This course reviews the major grammatical structures of the Spanish language.  Students review regular and the major irregular verbs in the present tense and immediate future tense before advancing to an introduction of the past tense. Students also are taught proper sentence structure and correct usage of articles, adjectives, and pronouns. 
     
    LANG Spanish 2 Review
    This course reviews the important grammar topics of Spanish 2. Students review the present tense and study the imperfect tense, the preterite, the future tense, the imperative, and the conditional. Students learn more complex sentence structures and develop the skills to write an essay in Spanish.
     
    LANG Spanish 3 Review
    This course reviews all of the major grammatical structures studied through Spanish 3.  Students review the indicative, subjunctive, and conditional moods.  In addition to its strong grammar content, the course also deals with more complex structures involved in writing essays in Spanish.  
     
    MATH Algebra 1 Review
    This course reviews the main topics covered in a standard Algebra 1 class.  Topics reviewed include equation solving, polynomial operations, laws of exponents, properties of real numbers, solving inequalities, graphing of functions, and introduction to solving the quadratic equation.
     
    MATH Math Integrated Geometry/Algebra Review
    This course focuses on the main Geometry strands of the Ensworth course Integrated Geometry/Algebra.  These may include constructions, parallelism, triangle congruence, area and perimeter of plane figures, geometric transformations, and right triangle trigonometry.  
     
    MATH Algebra 2 Review
    This course focuses on the main Algebra 2 concepts needed for further study in mathematics.  These include function development and elementary analysis of linear, quadratic, and transcendental functions.  Matrix theory is reviewed, and there is a review of the algebra of conic sections.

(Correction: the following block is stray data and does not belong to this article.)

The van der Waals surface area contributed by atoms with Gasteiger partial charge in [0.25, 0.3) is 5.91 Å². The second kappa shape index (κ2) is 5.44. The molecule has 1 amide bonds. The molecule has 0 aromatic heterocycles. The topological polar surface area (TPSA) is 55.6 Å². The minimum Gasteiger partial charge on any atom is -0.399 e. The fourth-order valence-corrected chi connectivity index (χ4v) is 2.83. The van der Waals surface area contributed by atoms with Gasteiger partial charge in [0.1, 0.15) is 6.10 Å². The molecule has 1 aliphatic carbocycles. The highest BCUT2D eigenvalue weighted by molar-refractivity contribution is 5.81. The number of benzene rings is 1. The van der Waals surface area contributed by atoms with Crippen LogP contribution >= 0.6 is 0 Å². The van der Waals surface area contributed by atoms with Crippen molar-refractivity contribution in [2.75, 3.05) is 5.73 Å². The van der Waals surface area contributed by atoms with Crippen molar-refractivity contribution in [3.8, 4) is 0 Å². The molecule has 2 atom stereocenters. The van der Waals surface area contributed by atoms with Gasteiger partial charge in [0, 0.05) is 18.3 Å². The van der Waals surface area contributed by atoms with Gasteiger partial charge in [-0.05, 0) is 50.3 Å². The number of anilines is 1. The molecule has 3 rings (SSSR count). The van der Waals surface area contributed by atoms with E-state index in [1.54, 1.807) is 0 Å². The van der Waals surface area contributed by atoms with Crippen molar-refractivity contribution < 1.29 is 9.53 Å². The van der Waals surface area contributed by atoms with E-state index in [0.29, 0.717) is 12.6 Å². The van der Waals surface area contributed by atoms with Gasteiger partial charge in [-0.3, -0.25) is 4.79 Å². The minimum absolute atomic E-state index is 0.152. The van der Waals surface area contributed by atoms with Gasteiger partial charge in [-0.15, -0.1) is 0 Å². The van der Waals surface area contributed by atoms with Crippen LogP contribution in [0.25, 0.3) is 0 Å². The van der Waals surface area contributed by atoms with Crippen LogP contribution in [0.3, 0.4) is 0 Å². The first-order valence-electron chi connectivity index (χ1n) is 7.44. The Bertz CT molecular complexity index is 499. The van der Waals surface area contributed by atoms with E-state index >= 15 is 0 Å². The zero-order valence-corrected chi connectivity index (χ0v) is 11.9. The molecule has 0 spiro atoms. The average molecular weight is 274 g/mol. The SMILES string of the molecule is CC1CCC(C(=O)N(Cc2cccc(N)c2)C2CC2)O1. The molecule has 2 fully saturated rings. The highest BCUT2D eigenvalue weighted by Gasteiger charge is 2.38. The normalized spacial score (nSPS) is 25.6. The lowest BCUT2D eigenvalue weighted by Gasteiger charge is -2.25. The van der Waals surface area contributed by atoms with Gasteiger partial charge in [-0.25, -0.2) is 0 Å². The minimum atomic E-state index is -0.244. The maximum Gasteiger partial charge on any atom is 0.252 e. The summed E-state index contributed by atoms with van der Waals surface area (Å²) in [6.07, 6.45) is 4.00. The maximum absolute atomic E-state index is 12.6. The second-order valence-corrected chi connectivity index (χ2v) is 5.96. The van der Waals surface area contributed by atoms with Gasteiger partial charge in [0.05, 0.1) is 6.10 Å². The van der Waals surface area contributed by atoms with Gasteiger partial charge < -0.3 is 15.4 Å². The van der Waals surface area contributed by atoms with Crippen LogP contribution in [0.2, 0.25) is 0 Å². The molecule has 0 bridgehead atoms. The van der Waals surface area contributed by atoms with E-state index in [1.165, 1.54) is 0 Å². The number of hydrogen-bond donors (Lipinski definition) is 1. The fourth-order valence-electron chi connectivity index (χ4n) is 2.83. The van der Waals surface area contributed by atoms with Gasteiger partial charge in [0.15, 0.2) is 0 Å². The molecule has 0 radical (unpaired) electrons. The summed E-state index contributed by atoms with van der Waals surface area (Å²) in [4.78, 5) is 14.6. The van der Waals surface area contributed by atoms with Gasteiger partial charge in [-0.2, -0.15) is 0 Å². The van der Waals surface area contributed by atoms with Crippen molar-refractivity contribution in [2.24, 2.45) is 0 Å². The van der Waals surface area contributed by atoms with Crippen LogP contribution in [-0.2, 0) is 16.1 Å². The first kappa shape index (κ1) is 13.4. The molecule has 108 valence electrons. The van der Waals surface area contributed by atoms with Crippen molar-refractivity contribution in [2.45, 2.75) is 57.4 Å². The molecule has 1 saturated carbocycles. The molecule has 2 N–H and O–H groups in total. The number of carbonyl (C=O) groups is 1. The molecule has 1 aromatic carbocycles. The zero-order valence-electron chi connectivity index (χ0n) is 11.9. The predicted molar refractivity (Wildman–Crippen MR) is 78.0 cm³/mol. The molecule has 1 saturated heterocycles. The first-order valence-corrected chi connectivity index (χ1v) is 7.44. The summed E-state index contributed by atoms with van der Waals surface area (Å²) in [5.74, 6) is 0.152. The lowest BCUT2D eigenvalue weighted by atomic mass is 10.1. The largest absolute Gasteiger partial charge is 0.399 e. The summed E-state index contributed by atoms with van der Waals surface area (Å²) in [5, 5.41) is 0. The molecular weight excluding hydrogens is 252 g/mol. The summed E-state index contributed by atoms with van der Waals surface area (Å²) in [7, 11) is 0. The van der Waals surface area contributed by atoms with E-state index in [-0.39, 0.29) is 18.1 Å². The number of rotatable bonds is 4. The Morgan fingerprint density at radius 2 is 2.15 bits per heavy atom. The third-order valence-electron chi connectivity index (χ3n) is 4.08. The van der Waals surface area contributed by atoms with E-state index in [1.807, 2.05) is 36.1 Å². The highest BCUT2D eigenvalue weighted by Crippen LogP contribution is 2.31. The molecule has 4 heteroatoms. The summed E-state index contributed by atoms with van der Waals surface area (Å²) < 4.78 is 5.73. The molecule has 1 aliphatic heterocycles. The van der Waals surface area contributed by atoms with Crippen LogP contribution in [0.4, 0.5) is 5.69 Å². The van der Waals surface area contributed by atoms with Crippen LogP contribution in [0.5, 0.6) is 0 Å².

SCI Biology / Chemistry Review: This course reviews and assesses the mastery of high school Core Skills as applied to selected fundamental topics from the Biology and Chemistry semesters with an emphasis to master the foundational skills essential to Grade 9 science and ensure readiness for Grade 10 science coursework.

    SCI Physics / Integrated Science Review: This course reviews and assesses the mastery of high school Core Skills as applied to selected fundamental topics from the Physics and Integrated Science semesters with an emphasis to master the foundational skills essential to Grade 10 science and ensure readiness to enroll in upper-level science electives.
     
    SEM Seminar 9 Review
    This course is designed for students to strengthen their proficiency in the Core Skills and subject matter covered in Seminar 9. Complementary to the collaborative nature of the regular course, this course focuses on individualized instruction, specifically in research, writing, and oral communication skills. This course also allows students to explore certain topics with greater depth and independence. 
     
    SEM Seminar 10 Review
    This course is designed for students to strengthen their proficiency in the Core Skills and subject matter covered in Seminar 10.  The focus of the course is to hone communication and research skills in preparation for Grade 11. Each student spends the bulk of the course composing an independent research project to culminate the Seminar experience. Specific components of this project include topical exploration, an annotated bibliography, and a formal presentation.